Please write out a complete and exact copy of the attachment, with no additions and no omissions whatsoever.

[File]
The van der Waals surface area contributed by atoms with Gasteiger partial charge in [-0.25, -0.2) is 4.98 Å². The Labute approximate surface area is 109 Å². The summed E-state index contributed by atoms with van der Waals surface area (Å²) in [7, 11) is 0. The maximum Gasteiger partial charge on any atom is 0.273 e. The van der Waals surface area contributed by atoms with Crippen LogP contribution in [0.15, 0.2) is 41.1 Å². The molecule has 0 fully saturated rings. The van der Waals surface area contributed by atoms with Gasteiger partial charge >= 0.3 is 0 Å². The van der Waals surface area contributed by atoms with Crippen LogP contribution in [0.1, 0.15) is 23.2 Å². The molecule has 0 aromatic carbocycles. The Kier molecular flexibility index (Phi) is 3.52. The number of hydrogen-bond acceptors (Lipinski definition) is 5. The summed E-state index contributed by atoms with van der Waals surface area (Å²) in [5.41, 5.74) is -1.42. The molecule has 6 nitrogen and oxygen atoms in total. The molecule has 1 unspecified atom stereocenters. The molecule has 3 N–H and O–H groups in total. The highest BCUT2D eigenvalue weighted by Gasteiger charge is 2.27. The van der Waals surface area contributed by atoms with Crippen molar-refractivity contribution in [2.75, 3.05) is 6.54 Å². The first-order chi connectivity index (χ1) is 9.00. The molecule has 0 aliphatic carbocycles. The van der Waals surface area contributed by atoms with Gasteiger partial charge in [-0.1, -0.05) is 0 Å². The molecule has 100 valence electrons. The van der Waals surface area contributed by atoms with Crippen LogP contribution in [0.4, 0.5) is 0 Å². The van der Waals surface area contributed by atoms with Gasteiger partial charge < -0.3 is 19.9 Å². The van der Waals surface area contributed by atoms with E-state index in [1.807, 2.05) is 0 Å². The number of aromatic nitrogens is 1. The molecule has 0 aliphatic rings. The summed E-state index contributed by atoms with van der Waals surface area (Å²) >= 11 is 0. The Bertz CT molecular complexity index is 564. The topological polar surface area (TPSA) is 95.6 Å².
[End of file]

The van der Waals surface area contributed by atoms with Gasteiger partial charge in [-0.25, -0.2) is 4.98 Å². The Labute approximate surface area is 109 Å². The summed E-state index contributed by atoms with van der Waals surface area (Å²) in [7, 11) is 0. The maximum Gasteiger partial charge on any atom is 0.273 e. The van der Waals surface area contributed by atoms with Crippen LogP contribution in [0.15, 0.2) is 41.1 Å². The molecule has 0 fully saturated rings. The van der Waals surface area contributed by atoms with Gasteiger partial charge >= 0.3 is 0 Å². The van der Waals surface area contributed by atoms with Crippen LogP contribution in [0.1, 0.15) is 23.2 Å². The molecule has 0 aromatic carbocycles. The Kier molecular flexibility index (Phi) is 3.52. The number of hydrogen-bond acceptors (Lipinski definition) is 5. The summed E-state index contributed by atoms with van der Waals surface area (Å²) in [5.41, 5.74) is -1.42. The molecule has 6 nitrogen and oxygen atoms in total. The molecule has 1 unspecified atom stereocenters. The molecule has 3 N–H and O–H groups in total. The highest BCUT2D eigenvalue weighted by Gasteiger charge is 2.27. The van der Waals surface area contributed by atoms with Crippen molar-refractivity contribution in [2.75, 3.05) is 6.54 Å². The first-order chi connectivity index (χ1) is 9.00. The molecule has 0 aliphatic carbocycles. The van der Waals surface area contributed by atoms with Gasteiger partial charge in [-0.1, -0.05) is 0 Å². The molecule has 100 valence electrons. The van der Waals surface area contributed by atoms with Crippen LogP contribution in [0.4, 0.5) is 0 Å². The van der Waals surface area contributed by atoms with Gasteiger partial charge < -0.3 is 19.9 Å². The van der Waals surface area contributed by atoms with E-state index in [1.807, 2.05) is 0 Å². The number of aromatic nitrogens is 1. The molecule has 0 aliphatic rings. The summed E-state index contributed by atoms with van der Waals surface area (Å²) >= 11 is 0. The Bertz CT molecular complexity index is 564. The topological polar surface area (TPSA) is 95.6 Å².